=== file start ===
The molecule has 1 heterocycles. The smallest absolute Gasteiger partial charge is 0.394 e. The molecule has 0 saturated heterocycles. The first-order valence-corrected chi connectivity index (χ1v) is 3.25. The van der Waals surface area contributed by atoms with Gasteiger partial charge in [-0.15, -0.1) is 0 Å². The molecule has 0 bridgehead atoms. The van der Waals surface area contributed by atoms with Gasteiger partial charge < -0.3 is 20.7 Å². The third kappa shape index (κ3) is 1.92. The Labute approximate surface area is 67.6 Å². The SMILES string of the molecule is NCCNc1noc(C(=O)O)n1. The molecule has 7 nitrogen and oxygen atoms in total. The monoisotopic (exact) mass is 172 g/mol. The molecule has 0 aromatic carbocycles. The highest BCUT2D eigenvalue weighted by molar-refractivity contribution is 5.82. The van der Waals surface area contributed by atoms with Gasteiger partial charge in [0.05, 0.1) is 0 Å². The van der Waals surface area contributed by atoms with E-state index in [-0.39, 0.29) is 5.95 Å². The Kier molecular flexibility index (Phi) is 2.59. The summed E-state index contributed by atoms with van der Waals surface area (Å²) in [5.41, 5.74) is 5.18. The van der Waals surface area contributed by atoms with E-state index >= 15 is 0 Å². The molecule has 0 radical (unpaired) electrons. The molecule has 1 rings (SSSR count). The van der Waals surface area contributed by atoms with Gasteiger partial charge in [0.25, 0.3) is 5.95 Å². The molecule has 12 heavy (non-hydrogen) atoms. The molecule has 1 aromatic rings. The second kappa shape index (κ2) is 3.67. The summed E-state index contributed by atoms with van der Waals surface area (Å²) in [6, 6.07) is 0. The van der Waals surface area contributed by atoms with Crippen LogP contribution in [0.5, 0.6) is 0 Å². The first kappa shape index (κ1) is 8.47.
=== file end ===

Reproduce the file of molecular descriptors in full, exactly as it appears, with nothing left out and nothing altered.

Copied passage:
The molecule has 1 heterocycles. The smallest absolute Gasteiger partial charge is 0.394 e. The molecule has 0 saturated heterocycles. The first-order valence-corrected chi connectivity index (χ1v) is 3.25. The van der Waals surface area contributed by atoms with Gasteiger partial charge in [-0.15, -0.1) is 0 Å². The molecule has 0 bridgehead atoms. The van der Waals surface area contributed by atoms with Gasteiger partial charge < -0.3 is 20.7 Å². The third kappa shape index (κ3) is 1.92. The Labute approximate surface area is 67.6 Å². The SMILES string of the molecule is NCCNc1noc(C(=O)O)n1. The molecule has 7 nitrogen and oxygen atoms in total. The monoisotopic (exact) mass is 172 g/mol. The molecule has 0 aromatic carbocycles. The highest BCUT2D eigenvalue weighted by molar-refractivity contribution is 5.82. The van der Waals surface area contributed by atoms with Gasteiger partial charge in [0.05, 0.1) is 0 Å². The van der Waals surface area contributed by atoms with E-state index in [-0.39, 0.29) is 5.95 Å². The Kier molecular flexibility index (Phi) is 2.59. The summed E-state index contributed by atoms with van der Waals surface area (Å²) in [5.41, 5.74) is 5.18. The van der Waals surface area contributed by atoms with E-state index >= 15 is 0 Å². The molecule has 0 radical (unpaired) electrons. The molecule has 1 rings (SSSR count). The van der Waals surface area contributed by atoms with Gasteiger partial charge in [0.25, 0.3) is 5.95 Å². The molecule has 12 heavy (non-hydrogen) atoms. The molecule has 1 aromatic rings. The second kappa shape index (κ2) is 3.67. The summed E-state index contributed by atoms with van der Waals surface area (Å²) in [6, 6.07) is 0. The van der Waals surface area contributed by atoms with Crippen LogP contribution in [0.5, 0.6) is 0 Å². The first kappa shape index (κ1) is 8.47.